[ pin-hwee-ling, -wee- ]
/ ˈpɪnˌʰwi lɪŋ, -ˌwi- /

noun U.S. Nautical.

the act of turning a multiple-screw ship within a minimum radius by having some engines going forward and others going in reverse.


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Origin of pinwheeling

Definition for pinwheeling (2 of 2)


or pin wheel

[ pin-hweel, -weel ]
/ ˈpɪnˌʰwil, -ˌwil /


a child's toy consisting of a wheel or leaflike curls of paper or plastic loosely attached by a pin to a stick, designed to revolve when blown by or as by the wind.
Also called catherine wheel. a kind of firework supported on a pin which, when ignited, revolves rapidly and gives a dazzling display of light.
a wheel having pins at right angles to its rim for engaging the teeth of a gear.

verb (used without object)

to revolve rapidly like a pinwheel: Images of the past pinwheeled through his mind.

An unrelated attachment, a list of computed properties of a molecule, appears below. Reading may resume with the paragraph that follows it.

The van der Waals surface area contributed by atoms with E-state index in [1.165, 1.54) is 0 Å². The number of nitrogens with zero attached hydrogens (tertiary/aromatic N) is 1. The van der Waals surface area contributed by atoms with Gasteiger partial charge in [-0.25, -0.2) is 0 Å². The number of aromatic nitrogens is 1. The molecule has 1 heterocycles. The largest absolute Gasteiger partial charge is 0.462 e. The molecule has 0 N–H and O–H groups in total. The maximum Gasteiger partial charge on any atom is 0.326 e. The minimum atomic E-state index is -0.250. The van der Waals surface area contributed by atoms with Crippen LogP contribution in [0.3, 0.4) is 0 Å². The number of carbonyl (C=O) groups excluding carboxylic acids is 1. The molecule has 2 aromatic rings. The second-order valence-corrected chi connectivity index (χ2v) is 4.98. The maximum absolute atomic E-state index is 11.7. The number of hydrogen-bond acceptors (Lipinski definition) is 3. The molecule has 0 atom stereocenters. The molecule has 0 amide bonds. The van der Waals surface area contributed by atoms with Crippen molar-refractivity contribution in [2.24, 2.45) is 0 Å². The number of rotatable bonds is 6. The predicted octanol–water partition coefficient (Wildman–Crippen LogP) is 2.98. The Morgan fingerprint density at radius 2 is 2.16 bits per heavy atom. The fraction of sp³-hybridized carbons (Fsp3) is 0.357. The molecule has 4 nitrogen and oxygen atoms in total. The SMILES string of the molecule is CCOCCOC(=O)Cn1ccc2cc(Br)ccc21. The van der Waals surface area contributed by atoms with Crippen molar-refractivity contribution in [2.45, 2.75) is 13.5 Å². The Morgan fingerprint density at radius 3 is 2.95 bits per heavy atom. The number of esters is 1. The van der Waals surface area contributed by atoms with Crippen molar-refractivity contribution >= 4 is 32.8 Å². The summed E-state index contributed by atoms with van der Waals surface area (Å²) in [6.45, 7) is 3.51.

Origin of pinwheel

First recorded in 1695–1705; pin + wheel Unabridged Based on the Random House Unabridged Dictionary, © Random House, Inc. 2020

Example sentences from the Web for pinwheeling

  • The concussion hit Johnny like a fist, pinwheeling him backwards in the rocker against the wall of the house.

  • But the trouble was unknown, and they might end up rifling or pinwheeling if they didn't let bad enough alone.

    Tight Squeeze|Dean Charles Ing

British Dictionary definitions for pinwheeling

/ (ˈpɪnˌwiːl) /


another name for Catherine wheel (def. 1)
a cogwheel whose teeth are formed by small pins projecting either axially or radially from the rim of the wheel
US and Canadian a toy consisting of plastic or paper vanes attached to a stick in such a manner that they revolve like the sails of a windmillAlso called (in Britain and certain other countries): windmill, whirligig
Collins English Dictionary - Complete & Unabridged 2012 Digital Edition © William Collins Sons & Co. Ltd. 1979, 1986 © HarperCollins Publishers 1998, 2000, 2003, 2005, 2006, 2007, 2009, 2012